Page:A Lady's Cruise in a French Man-of-War.djvu/162

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old, during which period its successive guardians have all been duly enrolled. It is called Moe-e-fui-fui—i.e., the mat which slept beneath the vines—in allusion to its having lain hidden for several years among the lilac ipomeas which twine in matted tangles all along the sea-beach. No money would induce a Samoan to sell one of these unsavoury treasures: it is said that £100 might be offered in vain, though I certainly cannot imagine any sane person offering 100 pence.

However, it is simply a form of relic-worship,—and probably no whit more foolish than the adoration of dirty clothes and kindred objects, supposed to have been hallowed by the touch of Christian or Buddhist saints. Indeed I am far more inclined to sympathise with the heathen Tahitian, who wore as an amulet the toe-nail of the father whom he had loved, than I can do with the multitudinous Christians who sanctify their altars by the presence of some splinter of saintly bone.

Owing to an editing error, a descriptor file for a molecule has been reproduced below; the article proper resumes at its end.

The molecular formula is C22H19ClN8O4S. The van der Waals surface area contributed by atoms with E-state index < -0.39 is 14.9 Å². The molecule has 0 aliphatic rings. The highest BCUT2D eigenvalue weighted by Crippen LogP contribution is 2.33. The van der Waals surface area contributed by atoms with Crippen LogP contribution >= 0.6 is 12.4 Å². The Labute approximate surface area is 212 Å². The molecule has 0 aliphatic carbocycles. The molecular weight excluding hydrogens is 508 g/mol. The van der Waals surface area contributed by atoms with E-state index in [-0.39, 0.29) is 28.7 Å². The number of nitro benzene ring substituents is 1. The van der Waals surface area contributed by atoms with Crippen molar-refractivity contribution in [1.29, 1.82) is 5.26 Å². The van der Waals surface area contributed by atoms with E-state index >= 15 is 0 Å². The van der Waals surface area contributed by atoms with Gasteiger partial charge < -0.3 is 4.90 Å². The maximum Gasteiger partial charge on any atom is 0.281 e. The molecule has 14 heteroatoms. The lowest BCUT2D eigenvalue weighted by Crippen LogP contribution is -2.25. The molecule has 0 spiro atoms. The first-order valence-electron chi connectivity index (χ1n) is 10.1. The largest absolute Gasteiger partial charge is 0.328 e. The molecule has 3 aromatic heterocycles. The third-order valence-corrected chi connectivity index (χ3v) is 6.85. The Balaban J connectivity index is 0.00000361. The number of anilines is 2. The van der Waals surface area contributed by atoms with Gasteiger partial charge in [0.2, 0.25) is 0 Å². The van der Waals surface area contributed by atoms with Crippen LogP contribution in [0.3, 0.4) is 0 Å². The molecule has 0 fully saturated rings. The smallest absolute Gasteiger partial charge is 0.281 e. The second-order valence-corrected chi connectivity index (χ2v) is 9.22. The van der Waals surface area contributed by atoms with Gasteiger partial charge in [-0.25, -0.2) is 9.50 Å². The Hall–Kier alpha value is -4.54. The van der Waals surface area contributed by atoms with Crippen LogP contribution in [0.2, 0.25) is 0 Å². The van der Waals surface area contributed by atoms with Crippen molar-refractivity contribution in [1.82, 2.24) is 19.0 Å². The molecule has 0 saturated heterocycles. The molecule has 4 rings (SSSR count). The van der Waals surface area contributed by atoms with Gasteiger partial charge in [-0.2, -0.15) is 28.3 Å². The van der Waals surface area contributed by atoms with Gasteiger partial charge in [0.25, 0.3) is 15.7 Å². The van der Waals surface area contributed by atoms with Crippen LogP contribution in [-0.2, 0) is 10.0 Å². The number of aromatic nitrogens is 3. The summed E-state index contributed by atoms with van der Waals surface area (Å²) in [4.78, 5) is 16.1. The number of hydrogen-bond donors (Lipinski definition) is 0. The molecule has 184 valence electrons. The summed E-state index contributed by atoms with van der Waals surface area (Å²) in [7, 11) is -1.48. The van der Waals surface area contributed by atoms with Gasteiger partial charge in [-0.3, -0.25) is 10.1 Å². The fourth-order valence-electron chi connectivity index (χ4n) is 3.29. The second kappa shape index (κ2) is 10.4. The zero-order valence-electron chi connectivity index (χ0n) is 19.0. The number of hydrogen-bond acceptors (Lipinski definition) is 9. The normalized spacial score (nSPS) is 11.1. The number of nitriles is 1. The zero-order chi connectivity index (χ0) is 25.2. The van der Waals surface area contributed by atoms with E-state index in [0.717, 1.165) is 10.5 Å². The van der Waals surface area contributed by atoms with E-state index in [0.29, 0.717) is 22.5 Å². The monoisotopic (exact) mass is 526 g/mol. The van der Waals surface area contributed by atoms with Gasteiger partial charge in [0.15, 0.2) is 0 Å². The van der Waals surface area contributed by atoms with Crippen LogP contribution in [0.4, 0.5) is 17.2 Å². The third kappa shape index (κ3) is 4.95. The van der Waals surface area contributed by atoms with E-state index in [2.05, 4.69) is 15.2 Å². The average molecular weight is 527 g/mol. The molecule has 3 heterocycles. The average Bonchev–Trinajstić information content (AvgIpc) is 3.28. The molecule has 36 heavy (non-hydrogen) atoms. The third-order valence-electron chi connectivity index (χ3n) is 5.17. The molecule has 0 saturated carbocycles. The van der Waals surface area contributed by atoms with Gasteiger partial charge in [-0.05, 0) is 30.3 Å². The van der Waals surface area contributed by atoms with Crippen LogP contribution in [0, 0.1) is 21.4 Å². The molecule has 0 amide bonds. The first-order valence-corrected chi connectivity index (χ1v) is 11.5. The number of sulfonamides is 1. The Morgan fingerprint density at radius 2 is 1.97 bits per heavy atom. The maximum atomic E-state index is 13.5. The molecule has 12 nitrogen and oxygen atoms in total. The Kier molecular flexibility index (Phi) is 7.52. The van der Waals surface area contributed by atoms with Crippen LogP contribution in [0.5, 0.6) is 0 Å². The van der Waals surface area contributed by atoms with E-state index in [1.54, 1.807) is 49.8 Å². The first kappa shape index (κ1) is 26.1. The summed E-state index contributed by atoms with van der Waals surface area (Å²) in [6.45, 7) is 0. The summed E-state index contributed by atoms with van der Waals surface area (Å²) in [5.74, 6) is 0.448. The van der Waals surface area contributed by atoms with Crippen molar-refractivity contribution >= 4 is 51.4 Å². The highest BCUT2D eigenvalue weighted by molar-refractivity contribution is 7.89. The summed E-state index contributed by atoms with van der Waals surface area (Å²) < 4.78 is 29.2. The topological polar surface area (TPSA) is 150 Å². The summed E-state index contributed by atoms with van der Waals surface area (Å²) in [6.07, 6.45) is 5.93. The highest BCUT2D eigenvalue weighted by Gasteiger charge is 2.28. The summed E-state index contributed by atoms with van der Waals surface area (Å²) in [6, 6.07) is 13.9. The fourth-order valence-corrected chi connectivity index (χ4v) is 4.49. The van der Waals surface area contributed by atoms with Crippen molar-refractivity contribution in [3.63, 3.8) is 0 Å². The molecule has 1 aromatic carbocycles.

Amongst the many touching incidents of these early days, was that of one large village in which, contrary to the general course, all the women became Christians before any of the men did so. Mr Williams had reached a town called Amoa, the people of which had all accepted the lotu, when a party of seventy women approached in single file, each bearing a gift. At their head walked a tall handsome woman, with a mat, dyed red, folded about her loins, and the upper part of her body freely anointed with sweet-oil, tinged with turmeric. On her neck and arms she wore a necklace and bracelets of large blue beads; but her hair, alas! was all cut off, except one little lock falling over the left cheek. Her companions were equally picturesque,—the unmarried women being distinguished by their wearing a white mat, and no oil and turmeric, and by their retaining a profusion of graceful curls on one side of their head, while the other was shaven and shorn. The poorest girls wore only fringes of large leaves and wreaths of flowers.

It appeared that the leader was a chiefess of high rank, who, some time previously, had come to Amoa, and there remained for a month, diligently attending to the instructions of the teachers.